Is your fitness program getting a little stale and repetitive? Looking for a new challenge? You can add intensity to your program without changing your exercises by adding a little extra challenge with added moves that test balance, agility, coordination, and rhythm. Let’s look at a few standard exercises in your current regime and see how we can pump them up:

Super Size Your Strength Routine:

Push Ups: Instead of regular straight leg or modified push ups, try:

  • Putting your feet on a Fitball.
  • Make it a 6-count movement (3 counts down, 3 counts up)
  • Move your hands under shoulders and elbows into your sides for more triceps activation.
  • Extend one leg off the ground for a few reps, then switch and repeat

Triceps Dips: To challenge the body further try:

  • Dip off a bench with fully extended legs
  • Dip off a bench lifting one leg up to parallel and maintaining it straight and strong while you do a few dips, switch legs and repeat.
  • Use a Fitball
    a) Hands on the ball with the ball against a wall
    b) For more intensity keep the ball away from the wall
    c) Hands on a bench, feet on a ball.
    d) For the most intensity and challenge, hands on a ball, feet on another ball.

Lunges: Change up a stationary lunge by:

  • Slow it down to six counts (3 counts down-3 counts up)
  • Reverse lunge off a Bosu or step bench
  • Lunge with back leg resting on a Fitball.
  • Lunge and then kick the back leg forward for balance and coordination, do all reps on one side then reverse and repeat>
  • For even more balance and coordination have a partner lunge and kick across from you, and toss a medicine ball between you matching your rhythm.

Plank/Hover: Like it’s not hard enough to hold your body parallel for a whole minute try:

  • Hold a plank in full push up position
  • Hold with legs and/or hands on a ball Hold with one foot lifted off the ground with a straight leg, hold 3 seconds then switch

Free Weights:

  • Instead of using a bench for your chest press, rows, flys and triceps presses, try lying or sitting on a ball for better balance and core stability.
  • For standing exercises like biceps curls and lateral raises, practicing standing on one leg for a few reps and switch. Challenges mind and body balance and core stability.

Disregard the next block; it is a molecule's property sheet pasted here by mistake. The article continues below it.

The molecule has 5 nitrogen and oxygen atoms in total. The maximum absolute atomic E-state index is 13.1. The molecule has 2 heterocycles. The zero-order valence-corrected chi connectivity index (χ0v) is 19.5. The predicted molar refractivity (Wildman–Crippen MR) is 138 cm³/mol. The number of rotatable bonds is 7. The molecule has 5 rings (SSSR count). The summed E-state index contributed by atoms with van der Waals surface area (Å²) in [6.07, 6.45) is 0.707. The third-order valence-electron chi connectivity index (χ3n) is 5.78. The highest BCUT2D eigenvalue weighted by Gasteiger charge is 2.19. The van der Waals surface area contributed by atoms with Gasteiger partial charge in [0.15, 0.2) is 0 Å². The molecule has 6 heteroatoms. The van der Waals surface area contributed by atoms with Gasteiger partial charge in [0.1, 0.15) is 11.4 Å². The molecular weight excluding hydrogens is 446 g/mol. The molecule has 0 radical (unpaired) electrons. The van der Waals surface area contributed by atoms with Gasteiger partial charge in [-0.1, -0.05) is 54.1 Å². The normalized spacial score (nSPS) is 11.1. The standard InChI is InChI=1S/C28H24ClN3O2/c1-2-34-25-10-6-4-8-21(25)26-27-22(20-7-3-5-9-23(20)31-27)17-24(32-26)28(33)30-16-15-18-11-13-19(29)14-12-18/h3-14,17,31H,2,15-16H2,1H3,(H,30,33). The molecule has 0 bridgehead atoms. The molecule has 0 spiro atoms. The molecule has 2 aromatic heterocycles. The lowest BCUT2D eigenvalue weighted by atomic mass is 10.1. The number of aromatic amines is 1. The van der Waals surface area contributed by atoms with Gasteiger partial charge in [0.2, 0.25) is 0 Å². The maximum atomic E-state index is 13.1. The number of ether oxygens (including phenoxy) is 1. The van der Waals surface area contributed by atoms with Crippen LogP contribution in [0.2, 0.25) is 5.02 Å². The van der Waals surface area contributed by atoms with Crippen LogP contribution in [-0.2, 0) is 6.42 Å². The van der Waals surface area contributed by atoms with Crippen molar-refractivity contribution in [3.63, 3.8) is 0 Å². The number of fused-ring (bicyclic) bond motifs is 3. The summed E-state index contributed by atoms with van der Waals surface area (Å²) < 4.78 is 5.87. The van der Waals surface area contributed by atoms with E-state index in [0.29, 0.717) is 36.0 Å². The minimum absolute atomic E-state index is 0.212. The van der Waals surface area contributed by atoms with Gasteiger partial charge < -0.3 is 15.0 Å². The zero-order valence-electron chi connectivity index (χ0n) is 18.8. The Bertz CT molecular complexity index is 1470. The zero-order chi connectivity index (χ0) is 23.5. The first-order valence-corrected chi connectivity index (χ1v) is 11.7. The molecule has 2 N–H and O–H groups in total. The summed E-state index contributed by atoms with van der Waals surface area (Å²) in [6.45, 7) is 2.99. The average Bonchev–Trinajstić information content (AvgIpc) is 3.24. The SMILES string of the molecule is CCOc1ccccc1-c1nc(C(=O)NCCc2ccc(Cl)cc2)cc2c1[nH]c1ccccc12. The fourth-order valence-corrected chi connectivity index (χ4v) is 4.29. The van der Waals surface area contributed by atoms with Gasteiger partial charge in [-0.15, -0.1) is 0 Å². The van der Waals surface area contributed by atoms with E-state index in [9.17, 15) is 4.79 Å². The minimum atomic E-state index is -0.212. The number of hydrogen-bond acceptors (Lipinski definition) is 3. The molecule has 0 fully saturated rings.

• Slow it down. Take a super-slow approach and try to take each movement into a 6 count (3 counts up, 3 counts down) for more intensity.
  • If you’ve been doing the same number of reps for a while, try increasing the weight and decreasing the reps (sets of 5-8) for more strength and bulk. Or, for muscular endurance and a long, lean definition, increase the reps and decrease the weight (sets of 15-25).
  • Switch to a Flexband for a few weeks for a new challenge.

Change Up Your Cardio:

If you’ve been doing the same cardio, at the same intensity, and for the same duration…change something. The body is smart (genius actually) and it adapts to exercise pretty quickly. If you’ve been following the same cardio routine for a while, try the following to give the body and mind a new challenge:

  • interval train; alternate walking and running, or play with your speed, intensity and grade in 3-5 minute intervals of high intensity, followed by 3-5 minutes of medium intensity, keep repeating the intervals for the duration of your workout, followed by a cardio cool-down.
  • take it outdoors: walk, bike, run, climb, hike, dance, roller-blade, row or swim in the great outdoors. The body will be challenged by variations in surfaces and grades, and your lungs will appreciate the fresh air. Plus, your mind and imagination will be activated by nature.

Flow With Your Flexibility

Of all the elements of fitness, flexibility is the first to improve. So, if you are wanting quick results, a boost in energy, and an improvement to your posture, try the following tips to get deeper into your stretches…and get into the F L O W:

  • Hold your stretches for 5-10 long breaths. As stretching is the last part of our fitness program, we tent to rush through to get back to life. Try to give your body a bit more time in each stretch to maximize the benefits.
  • Use a strap, belt, towel or flexband for those stretches that make you tense or tighten your body. It’s important that your body is relaxed while you stretch, so use whatever props are necessary to provide your body with a relaxing environment in which to stretch.
  • Stretch with a partner. Often we share a run with a friend, or hit the weights will co-workers, but who do we stretch with? There are great books and DVDS on partner stretches that you can practice at home with the kids, your spouse, or a friend, that will make your flexibility program a bit more fun and enjoyable.

If you are currently not involved in a fitness program, these suggestions may be great for you. However, it is beneficial to have a program professionally designed just for you, your needs, your goals, your body type.

First Published in the Mind Body Messenger newsletter 2005

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